Family releases shocking video of Charlotte shooting

Family releases shocking video of Charlotte shooting

The family of the African-American man whose death has triggered days of unrest in Charlotte, North Carolina, released a dramatic video of the police shooting on Friday, raising pressure on the authorities to make their own footage public.

Family video of police shooting
Photo from video

The police have refused to release body-cam and dash-cam video of the shooting Tuesday, which they say shows Keith Lamont Scott posed officers a threat.

His death is the latest in a string of police-involved killings of black men that have fueled outrage across America.

Charlotte has been rocked by three nights of violence-marred protests, prompting the governor to declare a state of emergency in the southern US city.

Hundreds of protesters were out again on Friday night calling for the release of the videos amid a greater presence of National Guard troops, but the atmosphere was calmer than during previous days.

A curfew beginning at midnight (0400 GMT) is in effect for a second night after protesters defied the order on Thursday.

Hundreds of demonstrators were also marching in the southern city of Atlanta in a protest calling for police reform organized by the NAACP, the black community's main civil rights organization.

Charlotte's case has also touched the US presidential race, with Democrat Hillary Clinton's campaign announcing her plan to visit the city on Sunday before postponing it to a week later after Charlotte Mayor Jennifer Roberts asked both major candidates to delay visits, citing "very stretched resources for security."

Clinton weighed in about the video issue earlier Friday, tweeting that police should release its footage "without delay."

President Barack Obama called for understanding as he celebrated the opening of the Smithsonian's African American museum in Washington this weekend.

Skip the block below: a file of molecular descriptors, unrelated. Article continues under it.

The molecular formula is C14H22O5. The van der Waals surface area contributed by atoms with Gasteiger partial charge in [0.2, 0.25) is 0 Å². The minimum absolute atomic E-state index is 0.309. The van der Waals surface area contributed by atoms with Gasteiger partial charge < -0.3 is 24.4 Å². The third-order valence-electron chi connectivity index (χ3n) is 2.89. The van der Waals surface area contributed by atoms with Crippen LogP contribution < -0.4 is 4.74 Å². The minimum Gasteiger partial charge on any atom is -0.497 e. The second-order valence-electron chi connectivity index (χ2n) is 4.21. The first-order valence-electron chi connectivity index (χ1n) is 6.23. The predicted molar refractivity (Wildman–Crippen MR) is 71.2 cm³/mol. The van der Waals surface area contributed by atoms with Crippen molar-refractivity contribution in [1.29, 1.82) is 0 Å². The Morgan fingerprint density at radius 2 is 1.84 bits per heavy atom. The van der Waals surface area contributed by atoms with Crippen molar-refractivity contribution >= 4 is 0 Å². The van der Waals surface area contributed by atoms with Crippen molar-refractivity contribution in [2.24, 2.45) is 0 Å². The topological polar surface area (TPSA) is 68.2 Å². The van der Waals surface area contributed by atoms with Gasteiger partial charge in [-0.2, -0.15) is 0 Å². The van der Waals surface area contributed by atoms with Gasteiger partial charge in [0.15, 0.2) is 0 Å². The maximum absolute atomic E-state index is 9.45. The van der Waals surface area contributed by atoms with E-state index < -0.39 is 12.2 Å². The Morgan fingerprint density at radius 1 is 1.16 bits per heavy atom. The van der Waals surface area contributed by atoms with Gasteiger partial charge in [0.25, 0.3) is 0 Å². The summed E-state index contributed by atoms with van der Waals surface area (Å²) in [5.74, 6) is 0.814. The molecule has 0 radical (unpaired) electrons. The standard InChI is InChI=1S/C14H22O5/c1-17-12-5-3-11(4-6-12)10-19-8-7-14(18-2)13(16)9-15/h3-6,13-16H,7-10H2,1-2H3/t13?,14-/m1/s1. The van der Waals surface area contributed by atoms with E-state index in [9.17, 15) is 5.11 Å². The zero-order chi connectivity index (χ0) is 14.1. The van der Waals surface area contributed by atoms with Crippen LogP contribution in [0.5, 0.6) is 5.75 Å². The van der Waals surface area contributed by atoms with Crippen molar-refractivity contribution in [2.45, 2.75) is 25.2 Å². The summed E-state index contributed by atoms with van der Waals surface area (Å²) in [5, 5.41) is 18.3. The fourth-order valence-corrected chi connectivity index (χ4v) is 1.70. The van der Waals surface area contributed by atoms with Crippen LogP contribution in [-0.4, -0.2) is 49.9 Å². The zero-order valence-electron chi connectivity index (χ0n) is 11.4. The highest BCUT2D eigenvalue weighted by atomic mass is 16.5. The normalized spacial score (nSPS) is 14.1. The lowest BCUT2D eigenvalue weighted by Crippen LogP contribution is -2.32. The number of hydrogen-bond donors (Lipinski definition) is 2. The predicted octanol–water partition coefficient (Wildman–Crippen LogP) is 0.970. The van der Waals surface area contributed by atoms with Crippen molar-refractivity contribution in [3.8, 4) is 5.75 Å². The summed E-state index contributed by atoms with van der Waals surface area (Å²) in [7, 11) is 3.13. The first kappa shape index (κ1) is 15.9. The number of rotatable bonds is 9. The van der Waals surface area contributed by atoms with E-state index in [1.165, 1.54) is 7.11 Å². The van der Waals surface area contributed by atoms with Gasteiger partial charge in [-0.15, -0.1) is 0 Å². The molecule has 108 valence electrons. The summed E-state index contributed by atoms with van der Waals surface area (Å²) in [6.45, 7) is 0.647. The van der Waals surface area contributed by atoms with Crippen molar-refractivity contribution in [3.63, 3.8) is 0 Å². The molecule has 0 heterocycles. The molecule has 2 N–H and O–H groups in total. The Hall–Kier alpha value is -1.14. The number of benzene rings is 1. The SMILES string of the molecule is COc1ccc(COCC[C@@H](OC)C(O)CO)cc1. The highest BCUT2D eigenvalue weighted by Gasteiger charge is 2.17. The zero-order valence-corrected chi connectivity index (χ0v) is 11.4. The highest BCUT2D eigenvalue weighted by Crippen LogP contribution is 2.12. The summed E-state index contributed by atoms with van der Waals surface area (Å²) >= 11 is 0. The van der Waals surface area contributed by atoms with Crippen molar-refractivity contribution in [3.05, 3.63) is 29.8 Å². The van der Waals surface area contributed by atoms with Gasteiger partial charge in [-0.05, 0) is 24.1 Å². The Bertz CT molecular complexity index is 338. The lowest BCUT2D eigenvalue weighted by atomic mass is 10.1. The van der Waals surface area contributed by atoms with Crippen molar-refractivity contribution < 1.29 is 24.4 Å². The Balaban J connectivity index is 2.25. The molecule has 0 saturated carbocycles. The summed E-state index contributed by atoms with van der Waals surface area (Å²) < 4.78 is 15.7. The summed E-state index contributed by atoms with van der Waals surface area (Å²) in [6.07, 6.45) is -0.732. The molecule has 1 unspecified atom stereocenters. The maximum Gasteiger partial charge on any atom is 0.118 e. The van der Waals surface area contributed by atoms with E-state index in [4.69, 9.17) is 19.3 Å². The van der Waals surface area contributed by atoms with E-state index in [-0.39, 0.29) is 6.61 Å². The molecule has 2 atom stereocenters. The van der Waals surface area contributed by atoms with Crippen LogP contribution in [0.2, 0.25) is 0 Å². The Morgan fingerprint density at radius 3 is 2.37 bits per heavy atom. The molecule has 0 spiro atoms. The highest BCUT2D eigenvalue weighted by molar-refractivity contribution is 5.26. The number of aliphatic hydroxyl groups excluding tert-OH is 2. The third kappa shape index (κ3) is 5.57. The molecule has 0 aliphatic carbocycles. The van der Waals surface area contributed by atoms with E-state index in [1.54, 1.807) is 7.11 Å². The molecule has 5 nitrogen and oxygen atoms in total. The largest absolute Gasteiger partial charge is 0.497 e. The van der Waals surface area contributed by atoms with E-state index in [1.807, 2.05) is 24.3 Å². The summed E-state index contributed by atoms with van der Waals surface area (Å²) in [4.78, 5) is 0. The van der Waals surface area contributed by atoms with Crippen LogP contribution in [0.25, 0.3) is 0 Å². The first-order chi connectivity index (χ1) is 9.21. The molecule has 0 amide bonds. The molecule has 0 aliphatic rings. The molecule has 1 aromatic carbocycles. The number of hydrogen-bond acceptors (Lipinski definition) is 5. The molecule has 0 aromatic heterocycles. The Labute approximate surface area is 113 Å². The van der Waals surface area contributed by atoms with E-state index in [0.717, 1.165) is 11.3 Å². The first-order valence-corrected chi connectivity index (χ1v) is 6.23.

The museum "allows all of us as Americans to put our current circumstances in a historical context," the first black US president said.

The video

Scott was shot and killed during a parking lot encounter with police searching for another person wanted for arrest.

The police say he had a handgun. His family says he was holding a book.

The two minutes and 16 seconds of smartphone footage filmed by Rakeyia Scott, released by her lawyers to AFP and other news media, does not show the shooting itself -- and does not conclusively answer the question of whether he was armed -- but captures the moments surrounding it as she pleads with officers not to open fire.

"Don't shoot him, he has no weapon! He has no weapon! Don't shoot him!" she is heard saying.

"He has a TBI, he's not going to do anything to you guys," she says, presumably referring to a traumatic brain injury. Neighbors have told AFP the 43-year-old Scott was disabled and had a stutter. 

As she records, police are heard yelling "Drop the gun! Drop the gun!"

"Don't let them break the windows. Come on out the car," she shouts to her husband.

Four quick gunshots are heard, at which point the phone is pointing away from the shooting.

Moments later, the video shows Scott lying face down on the asphalt surrounded by officers.

"Did you shoot him? Did you shoot him?" Rakeyia Scott screams. 

The police stance

Scott's family has viewed the police footage and are leading calls for it to be made public.

Charlotte Mayor Jennifer Roberts told reporters Friday she believes the video should be released -- but that doing so too soon could interfere with the probe by leading witnesses to change their accounts.

The police, too, say premature release of the video might interfere with a parallel state investigation.

"If I were to put it out indiscriminately and it doesn't give you good context, it can inflame the situation," Charlotte police chief Kerr Putney argued.

The footage does not provide "absolute definitive visual evidence that would confirm that a person is pointing a gun," he said earlier, but does indicate the officer was justified in shooting Scott.

"The officer perceived his failure to comply with commands, failure to drop the weapon and facing the officers as an imminent threat," Putney told Fox News.

Contrast to Tulsa

Charlotte's handling of the case contrasts sharply with a similar police shooting last Friday involving an African-American man in Tulsa, Oklahoma. 

There, the video has been released and the white officer involved charged with first degree manslaughter.

In Charlotte, the officer identified as having shot Scott, Brentley Vinson, is black.

No gun is visible in the police video, which shows Scott stepping backward when he was shot, according to a family lawyer.

"His hands are down by his side. He is acting calm," the lawyer, Justin Bamberg, told CNN. "You do see something in his hand, but it's impossible to make out from the video what it is."

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